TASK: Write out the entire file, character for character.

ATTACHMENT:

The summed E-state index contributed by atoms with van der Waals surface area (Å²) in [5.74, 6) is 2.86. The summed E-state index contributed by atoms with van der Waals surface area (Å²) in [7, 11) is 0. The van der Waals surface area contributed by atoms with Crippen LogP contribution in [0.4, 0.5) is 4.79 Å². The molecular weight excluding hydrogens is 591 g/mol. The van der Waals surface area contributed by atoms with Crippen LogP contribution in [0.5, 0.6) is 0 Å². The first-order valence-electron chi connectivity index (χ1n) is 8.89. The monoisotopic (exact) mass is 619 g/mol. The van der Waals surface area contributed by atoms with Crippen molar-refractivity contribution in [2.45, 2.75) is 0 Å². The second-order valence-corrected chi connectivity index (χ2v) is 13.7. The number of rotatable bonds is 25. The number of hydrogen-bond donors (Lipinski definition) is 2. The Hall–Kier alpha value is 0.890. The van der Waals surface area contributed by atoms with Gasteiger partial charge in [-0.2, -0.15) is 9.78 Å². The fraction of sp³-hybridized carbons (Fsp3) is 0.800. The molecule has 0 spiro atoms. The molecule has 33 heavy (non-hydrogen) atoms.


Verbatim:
The summed E-state index contributed by atoms with van der Waals surface area (Å²) in [5.74, 6) is 2.86. The summed E-state index contributed by atoms with van der Waals surface area (Å²) in [7, 11) is 0. The van der Waals surface area contributed by atoms with Crippen LogP contribution in [0.4, 0.5) is 4.79 Å². The molecular weight excluding hydrogens is 591 g/mol. The van der Waals surface area contributed by atoms with Crippen LogP contribution in [0.5, 0.6) is 0 Å². The first-order valence-electron chi connectivity index (χ1n) is 8.89. The monoisotopic (exact) mass is 619 g/mol. The van der Waals surface area contributed by atoms with Crippen molar-refractivity contribution in [2.45, 2.75) is 0 Å². The second-order valence-corrected chi connectivity index (χ2v) is 13.7. The number of rotatable bonds is 25. The number of hydrogen-bond donors (Lipinski definition) is 2. The Hall–Kier alpha value is 0.890. The van der Waals surface area contributed by atoms with Gasteiger partial charge in [-0.2, -0.15) is 9.78 Å². The fraction of sp³-hybridized carbons (Fsp3) is 0.800. The molecule has 0 spiro atoms. The molecule has 33 heavy (non-hydrogen) atoms.